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Alliums have a distinct look, taste and smell. They are typically used for decorative purposes and depending on the species, they can be used as food crops but I’ve always grown ornamental alliums and really enjoy the larger flowered varieties although I do have a selection of smaller growing varieties too.
Do you enjoy the sight of alliums? If you already have them in your garden they are magnificent, but what do you do with alliums after flowering?
Those who have managed to cultivate alliums successfully know that winter can sometimes damage the bulbs; therefore, leading to lesser blooms during the flowering season. This is especially true if you don’t cut them back at the right time or give them adequate protection over winter when needed.
To ensure fantastic flowers the following year you must understand which steps to take. My guide below will be of help in this regard, so let me begin:
Tending to Alliums after flowering
After alliums display the magnificence of their blooms, they start to decline in terms of appearance. You should remove the flowers and let the leaves remain intact until they die back ad turn brown naturally, never remove the leaves before as this is how they put goodness back onto the bulb.
Regardless of the flowering phase ending, it is essential to keep the plants watered until they start yellowing. Many people make the mistake of removing the yellowing leaves before they die off, thus affecting the plant’s ability to store adequate food for winter.
When the leaves and the stems die off, the next step is to cut back them down to the ground, noting where the bulbs are located. You have the option to divide the bulbs and replant them in new positions to promote optimal growth. I recommend dividing the bulbs every three to four years to avoid damaging the original plant and keep them looking their best. You can always give some bulbs to families and friends if you have too many as I do.
Caring for Allium bulbs before winter
Alliums, which are related to onions and garlic typically, flower around spring or early summer, lasting for about three weeks so flowering is generally short but not many plants can complete with the flowers of alliums. They require well-drained soil for optimal growth and enjoy long exposure to the sun. To make sure the bulbs flower in the coming season, you should deadhead the blooms and leave the foliage in place as previously mentioned.
Understanding the exact location of the allium bulbs prevents you from damaging them accidentally by digging. There are those of us who are quite forgetful (me included), so make sure you leave a mark somewhere to avoid digging them up by mistake. If you don’t care for such measures, just plant the alliums amongst late-blooming flowers to maintain the appearance of the garden before they grow back.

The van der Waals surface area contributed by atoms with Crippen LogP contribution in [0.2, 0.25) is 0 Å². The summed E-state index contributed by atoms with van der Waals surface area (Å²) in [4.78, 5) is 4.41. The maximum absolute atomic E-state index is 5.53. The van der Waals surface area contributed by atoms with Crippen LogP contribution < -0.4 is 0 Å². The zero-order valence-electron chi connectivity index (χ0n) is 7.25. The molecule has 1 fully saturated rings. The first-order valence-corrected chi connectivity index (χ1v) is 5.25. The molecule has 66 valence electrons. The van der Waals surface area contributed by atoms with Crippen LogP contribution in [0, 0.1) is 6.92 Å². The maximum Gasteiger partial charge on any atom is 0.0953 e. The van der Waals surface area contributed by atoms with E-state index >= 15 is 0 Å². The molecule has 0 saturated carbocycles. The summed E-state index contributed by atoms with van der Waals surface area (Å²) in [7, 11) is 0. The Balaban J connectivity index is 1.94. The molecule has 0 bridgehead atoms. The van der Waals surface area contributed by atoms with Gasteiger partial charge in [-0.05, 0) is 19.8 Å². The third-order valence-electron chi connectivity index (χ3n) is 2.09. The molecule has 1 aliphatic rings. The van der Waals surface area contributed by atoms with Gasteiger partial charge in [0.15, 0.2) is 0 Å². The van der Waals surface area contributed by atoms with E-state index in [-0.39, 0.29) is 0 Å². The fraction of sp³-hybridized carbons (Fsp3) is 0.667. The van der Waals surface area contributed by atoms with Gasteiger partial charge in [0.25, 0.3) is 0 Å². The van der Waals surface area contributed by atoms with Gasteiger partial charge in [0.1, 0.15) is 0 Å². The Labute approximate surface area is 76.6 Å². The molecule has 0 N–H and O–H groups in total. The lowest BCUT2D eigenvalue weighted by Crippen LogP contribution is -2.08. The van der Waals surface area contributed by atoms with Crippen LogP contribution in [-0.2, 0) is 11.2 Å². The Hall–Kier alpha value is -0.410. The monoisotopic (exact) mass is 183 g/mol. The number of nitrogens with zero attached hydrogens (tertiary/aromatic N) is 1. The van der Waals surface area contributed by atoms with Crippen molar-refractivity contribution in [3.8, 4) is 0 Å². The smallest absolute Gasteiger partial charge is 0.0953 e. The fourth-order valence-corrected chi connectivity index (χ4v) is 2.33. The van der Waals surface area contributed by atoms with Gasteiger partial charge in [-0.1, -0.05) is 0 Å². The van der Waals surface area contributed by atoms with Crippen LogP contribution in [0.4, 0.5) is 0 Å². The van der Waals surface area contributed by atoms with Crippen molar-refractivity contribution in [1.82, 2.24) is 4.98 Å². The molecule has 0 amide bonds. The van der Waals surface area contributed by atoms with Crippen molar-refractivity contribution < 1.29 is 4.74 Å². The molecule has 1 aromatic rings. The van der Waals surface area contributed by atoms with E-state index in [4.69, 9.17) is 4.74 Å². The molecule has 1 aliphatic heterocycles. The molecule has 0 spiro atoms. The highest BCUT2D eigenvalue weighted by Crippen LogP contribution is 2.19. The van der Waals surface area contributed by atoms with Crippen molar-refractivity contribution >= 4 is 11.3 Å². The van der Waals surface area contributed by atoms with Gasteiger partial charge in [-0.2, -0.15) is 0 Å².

Protecting alliums from winter
Although hardy, Allium bulbs in the ground need some feed and mulch to ensure they survive the winter. Mulch acts as a heat insulator that prevents the cold from damaging the bulbs in the ground but also helps the soil retain moisture but it is important that the soil does not get waterlogged.
If you have your alliums in planters, you must move them from the open and place them in a sheltered area. This is because compared to the bulbs in the ground; potted alliums cannot take advantage of the heat stored in the ground. When the sun shines, the earth retains some heat thus ensuring the cold does not wipe out the plants.
You can place potted alliums in a conservatory, cold frame or small greenhouse if you don’t want them to risk any damage.
Dividing alliums every 3 to 4 years to keep them at their best
Alliums are not hard plants to grow and to make matters better; they are fairly drought tolerant. Whilst alliums are easy to grow, overcrowded bulbs can affect their blooms. Overcrowded alliums will struggle for nutrients, therefore, reducing the blooms every season. I try to divide my bulbs once every 3-4 years to ensure the plants get enough nutrients and it makes the garden look less crowded.
You should divide bulbs around autumn when the foliage has shrivelled naturally, this is when you would usually cut the foliage back to ground level. To divide alliums, carefully dig around the main plant taking care not to damage the bulbs.
Once you have the bulbs at hand, divide them with your hands, and transfer them to different locations or planters. It is better if you transfer the bulbs to new locations immediately, although they can be stored for a while if needed, in a cold dry place.
Before replanting the bulbs, add some fertiliser to the area to give the bulbs enough nutrients for the following flowering season. Add some mulch for moisture retention but ensure to clear the mulch once new growth begins to provide open space for growth.
Plant the bulbs deep enough (preferably three times the height of the bulb) as this ensures that the root system is anchored securely.
Alliums have a unique flower that will definitely add some architectural balance to any decorative arrangement. These plants are not only decorative, but they do an excellent job in deterring garden rodents, aphids, and the Japanese beetle.
If you take care of your alliums, you will enjoy both a magnificent blooming scene and protection from unwanted pest harassment.